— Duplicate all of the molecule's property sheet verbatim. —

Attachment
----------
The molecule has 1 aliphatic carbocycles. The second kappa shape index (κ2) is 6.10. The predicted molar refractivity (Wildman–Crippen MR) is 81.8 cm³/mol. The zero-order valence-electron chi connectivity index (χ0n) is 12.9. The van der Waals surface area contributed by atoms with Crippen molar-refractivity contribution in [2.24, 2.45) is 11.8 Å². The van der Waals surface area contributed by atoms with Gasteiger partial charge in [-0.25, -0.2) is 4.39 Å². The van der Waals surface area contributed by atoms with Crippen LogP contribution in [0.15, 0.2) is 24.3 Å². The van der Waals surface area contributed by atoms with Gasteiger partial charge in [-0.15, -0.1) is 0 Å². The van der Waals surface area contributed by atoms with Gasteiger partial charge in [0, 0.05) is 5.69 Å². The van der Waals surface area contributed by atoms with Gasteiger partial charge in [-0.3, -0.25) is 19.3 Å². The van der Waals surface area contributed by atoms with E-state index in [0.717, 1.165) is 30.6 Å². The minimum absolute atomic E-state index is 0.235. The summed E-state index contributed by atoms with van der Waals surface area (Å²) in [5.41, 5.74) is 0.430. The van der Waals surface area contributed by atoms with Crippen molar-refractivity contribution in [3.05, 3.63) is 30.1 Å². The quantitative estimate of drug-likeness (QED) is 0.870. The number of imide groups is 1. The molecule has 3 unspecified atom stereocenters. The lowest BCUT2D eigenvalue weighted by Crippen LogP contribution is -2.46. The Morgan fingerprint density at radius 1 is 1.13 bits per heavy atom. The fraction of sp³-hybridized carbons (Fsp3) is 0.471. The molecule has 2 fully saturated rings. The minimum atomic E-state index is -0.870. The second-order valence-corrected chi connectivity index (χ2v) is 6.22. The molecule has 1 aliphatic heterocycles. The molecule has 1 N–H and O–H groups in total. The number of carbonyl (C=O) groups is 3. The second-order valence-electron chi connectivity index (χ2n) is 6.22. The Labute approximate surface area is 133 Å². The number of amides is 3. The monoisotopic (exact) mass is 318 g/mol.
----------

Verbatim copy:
The molecule has 1 aliphatic carbocycles. The second kappa shape index (κ2) is 6.10. The predicted molar refractivity (Wildman–Crippen MR) is 81.8 cm³/mol. The zero-order valence-electron chi connectivity index (χ0n) is 12.9. The van der Waals surface area contributed by atoms with Crippen molar-refractivity contribution in [2.24, 2.45) is 11.8 Å². The van der Waals surface area contributed by atoms with Gasteiger partial charge in [-0.25, -0.2) is 4.39 Å². The van der Waals surface area contributed by atoms with Crippen LogP contribution in [0.15, 0.2) is 24.3 Å². The van der Waals surface area contributed by atoms with Gasteiger partial charge in [-0.15, -0.1) is 0 Å². The van der Waals surface area contributed by atoms with Gasteiger partial charge in [0, 0.05) is 5.69 Å². The van der Waals surface area contributed by atoms with Gasteiger partial charge in [-0.3, -0.25) is 19.3 Å². The van der Waals surface area contributed by atoms with E-state index in [0.717, 1.165) is 30.6 Å². The minimum absolute atomic E-state index is 0.235. The summed E-state index contributed by atoms with van der Waals surface area (Å²) in [5.41, 5.74) is 0.430. The van der Waals surface area contributed by atoms with Crippen molar-refractivity contribution in [3.05, 3.63) is 30.1 Å². The quantitative estimate of drug-likeness (QED) is 0.870. The number of imide groups is 1. The molecule has 3 unspecified atom stereocenters. The lowest BCUT2D eigenvalue weighted by Crippen LogP contribution is -2.46. The Morgan fingerprint density at radius 1 is 1.13 bits per heavy atom. The fraction of sp³-hybridized carbons (Fsp3) is 0.471. The molecule has 2 fully saturated rings. The minimum atomic E-state index is -0.870. The second-order valence-corrected chi connectivity index (χ2v) is 6.22. The molecule has 1 aliphatic heterocycles. The molecule has 1 N–H and O–H groups in total. The number of carbonyl (C=O) groups is 3. The second-order valence-electron chi connectivity index (χ2n) is 6.22. The Labute approximate surface area is 133 Å². The number of amides is 3. The monoisotopic (exact) mass is 318 g/mol.